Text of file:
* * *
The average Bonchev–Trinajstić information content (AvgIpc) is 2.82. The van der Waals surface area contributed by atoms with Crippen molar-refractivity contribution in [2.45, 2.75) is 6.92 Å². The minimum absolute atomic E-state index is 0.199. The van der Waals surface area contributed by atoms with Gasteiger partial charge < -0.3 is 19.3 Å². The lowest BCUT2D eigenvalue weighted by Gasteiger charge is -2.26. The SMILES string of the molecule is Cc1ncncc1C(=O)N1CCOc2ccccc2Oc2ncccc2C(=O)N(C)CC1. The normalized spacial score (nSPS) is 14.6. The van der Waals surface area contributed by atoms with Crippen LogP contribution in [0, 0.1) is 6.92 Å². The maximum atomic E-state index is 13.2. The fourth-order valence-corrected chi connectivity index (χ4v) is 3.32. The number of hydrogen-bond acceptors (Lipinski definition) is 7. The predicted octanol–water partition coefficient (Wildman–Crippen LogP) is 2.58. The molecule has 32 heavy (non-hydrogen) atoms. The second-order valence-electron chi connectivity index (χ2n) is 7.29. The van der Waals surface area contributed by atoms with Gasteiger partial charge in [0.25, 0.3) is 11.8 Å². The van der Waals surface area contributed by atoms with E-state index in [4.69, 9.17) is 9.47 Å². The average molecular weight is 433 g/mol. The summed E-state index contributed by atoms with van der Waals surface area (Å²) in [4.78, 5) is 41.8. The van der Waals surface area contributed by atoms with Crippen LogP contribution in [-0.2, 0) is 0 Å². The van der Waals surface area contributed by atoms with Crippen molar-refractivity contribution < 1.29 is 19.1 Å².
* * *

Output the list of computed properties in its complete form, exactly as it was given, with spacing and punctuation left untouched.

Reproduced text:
The average Bonchev–Trinajstić information content (AvgIpc) is 2.82. The van der Waals surface area contributed by atoms with Crippen molar-refractivity contribution in [2.45, 2.75) is 6.92 Å². The minimum absolute atomic E-state index is 0.199. The van der Waals surface area contributed by atoms with Gasteiger partial charge < -0.3 is 19.3 Å². The lowest BCUT2D eigenvalue weighted by Gasteiger charge is -2.26. The SMILES string of the molecule is Cc1ncncc1C(=O)N1CCOc2ccccc2Oc2ncccc2C(=O)N(C)CC1. The normalized spacial score (nSPS) is 14.6. The van der Waals surface area contributed by atoms with Crippen LogP contribution in [0, 0.1) is 6.92 Å². The maximum atomic E-state index is 13.2. The fourth-order valence-corrected chi connectivity index (χ4v) is 3.32. The number of hydrogen-bond acceptors (Lipinski definition) is 7. The predicted octanol–water partition coefficient (Wildman–Crippen LogP) is 2.58. The molecule has 32 heavy (non-hydrogen) atoms. The second-order valence-electron chi connectivity index (χ2n) is 7.29. The van der Waals surface area contributed by atoms with Gasteiger partial charge in [0.25, 0.3) is 11.8 Å². The van der Waals surface area contributed by atoms with E-state index in [4.69, 9.17) is 9.47 Å². The average molecular weight is 433 g/mol. The summed E-state index contributed by atoms with van der Waals surface area (Å²) in [4.78, 5) is 41.8. The van der Waals surface area contributed by atoms with Crippen LogP contribution in [-0.2, 0) is 0 Å². The van der Waals surface area contributed by atoms with Crippen molar-refractivity contribution < 1.29 is 19.1 Å².